Asiana pilots appeared unaware of speed until too late

The pilots of the Asiana Boeing 777 that crashed in San Francisco appeared to be unaware the plane was flying too slowly until just seconds before the aircraft slammed into the ground.

An Asiana Airlines flight taxis by the wreckage of Asiana Airlines flight 214 at San Francisco International Airport. (AFP/Justin Sullivan)

An Asiana Airlines flight taxis by the wreckage of Asiana Airlines flight 214 at San Francisco International Airport. (AFP/Justin Sullivan)

SAN FRANCISCO: The pilots of the Asiana Boeing 777 that crashed in San Francisco appeared to be unaware the plane was flying too slowly until just seconds before the aircraft slammed into the ground.

National Transportation Safety Board (NTSB) chief Deborah Hersman said Thursday that analysis of cockpit voice recorders showed no talk of speed during the plane’s doomed approach until it was 100 feet from the ground.

Nine seconds before impact, a call was made to increase speed. Two different members of the cockpit crew then made separate requests to abort the landing, three seconds and 1.5 seconds before the crash, Hersman said.

“There is no mention of speed until about nine seconds until impact,” Hersman told a news briefing.

The NTSB had previously revealed the plane’s speed had dipped to 103 knots three seconds before the crash — sharply below the target landing speed of 137 knots at the threshold of the runway.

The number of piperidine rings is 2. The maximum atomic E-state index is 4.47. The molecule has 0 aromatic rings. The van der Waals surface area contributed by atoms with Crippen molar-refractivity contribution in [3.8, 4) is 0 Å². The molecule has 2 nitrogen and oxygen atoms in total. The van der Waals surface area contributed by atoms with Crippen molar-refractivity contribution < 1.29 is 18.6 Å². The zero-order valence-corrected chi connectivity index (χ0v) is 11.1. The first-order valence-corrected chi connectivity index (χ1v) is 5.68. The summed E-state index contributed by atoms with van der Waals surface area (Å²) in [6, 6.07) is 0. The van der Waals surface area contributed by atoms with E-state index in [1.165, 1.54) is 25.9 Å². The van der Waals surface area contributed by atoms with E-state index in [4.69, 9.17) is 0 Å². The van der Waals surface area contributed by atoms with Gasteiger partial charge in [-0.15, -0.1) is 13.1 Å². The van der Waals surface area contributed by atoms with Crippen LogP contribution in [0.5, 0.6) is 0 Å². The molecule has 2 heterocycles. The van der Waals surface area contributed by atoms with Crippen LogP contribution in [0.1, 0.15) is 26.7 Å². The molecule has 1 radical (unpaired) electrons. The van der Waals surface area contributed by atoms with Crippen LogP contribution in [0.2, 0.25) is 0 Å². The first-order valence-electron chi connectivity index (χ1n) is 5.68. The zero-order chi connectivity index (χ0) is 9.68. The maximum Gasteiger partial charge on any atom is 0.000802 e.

Two people died and more than 180 were injured when Asiana flight 214 crashed on Saturday after clipping a seawall short of the runway, skidding out of control, shredding the tail of the plane and catching fire.

The NTSB has steadfastly shied away from apportioning blame for the crash, insisting it is too early to draw conclusions as it sifts through a mountain of recorded data and evidence gleaned from interviews with flight crew.

Hersman meanwhile confirmed Thursday that all of the aircraft’s automated flight systems had been working correctly during the flight.

“There is no anomalous behaviour of the autopilot, flight director and auto-throttles based on the FDR (flight data recorder) data reviewed to this date,” Hersman said.

The NTSB chief also played down suggestions that a mysterious “light” seen by the plane’s pilot in the approach had played any part in the crash.

“The pilot flying told the NTSB that at about 500 hundred feet … he observed a bright point source of light that could have been a reflection of the sun but he wasn’t sure,” Hersman said.

“The light source was straight in front of the airplane but not on the runway. He briefly looked away from the light and then he looked into the cockpit and he stated that he did not think that the light affected his vision because he could see the flight control instruments and he was able to look at the speed at that time.

“Neither of the other two flight crew members mentioned this light during their interviews. And in the review of the CVR (cockpit voice recorder), there is no discussion of the light.”

Source AFP

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